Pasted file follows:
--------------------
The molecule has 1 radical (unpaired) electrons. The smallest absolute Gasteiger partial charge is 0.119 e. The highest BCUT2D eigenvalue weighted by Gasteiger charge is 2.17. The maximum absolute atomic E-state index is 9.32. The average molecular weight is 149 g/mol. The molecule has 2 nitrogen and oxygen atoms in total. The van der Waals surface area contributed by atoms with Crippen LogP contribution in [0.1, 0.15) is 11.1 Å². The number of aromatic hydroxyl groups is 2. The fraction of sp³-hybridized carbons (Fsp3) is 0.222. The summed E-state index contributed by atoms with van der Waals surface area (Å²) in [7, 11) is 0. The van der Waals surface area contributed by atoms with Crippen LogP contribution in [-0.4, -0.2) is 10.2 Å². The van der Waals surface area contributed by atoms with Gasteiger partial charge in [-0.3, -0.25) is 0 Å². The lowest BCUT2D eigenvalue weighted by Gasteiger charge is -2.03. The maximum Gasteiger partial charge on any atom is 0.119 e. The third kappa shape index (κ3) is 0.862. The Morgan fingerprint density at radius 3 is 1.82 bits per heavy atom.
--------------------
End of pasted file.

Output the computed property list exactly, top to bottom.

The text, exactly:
The molecule has 1 radical (unpaired) electrons. The smallest absolute Gasteiger partial charge is 0.119 e. The highest BCUT2D eigenvalue weighted by Gasteiger charge is 2.17. The maximum absolute atomic E-state index is 9.32. The average molecular weight is 149 g/mol. The molecule has 2 nitrogen and oxygen atoms in total. The van der Waals surface area contributed by atoms with Crippen LogP contribution in [0.1, 0.15) is 11.1 Å². The number of aromatic hydroxyl groups is 2. The fraction of sp³-hybridized carbons (Fsp3) is 0.222. The summed E-state index contributed by atoms with van der Waals surface area (Å²) in [7, 11) is 0. The van der Waals surface area contributed by atoms with Crippen LogP contribution in [-0.4, -0.2) is 10.2 Å². The van der Waals surface area contributed by atoms with Gasteiger partial charge in [-0.3, -0.25) is 0 Å². The lowest BCUT2D eigenvalue weighted by Gasteiger charge is -2.03. The maximum Gasteiger partial charge on any atom is 0.119 e. The third kappa shape index (κ3) is 0.862. The Morgan fingerprint density at radius 3 is 1.82 bits per heavy atom.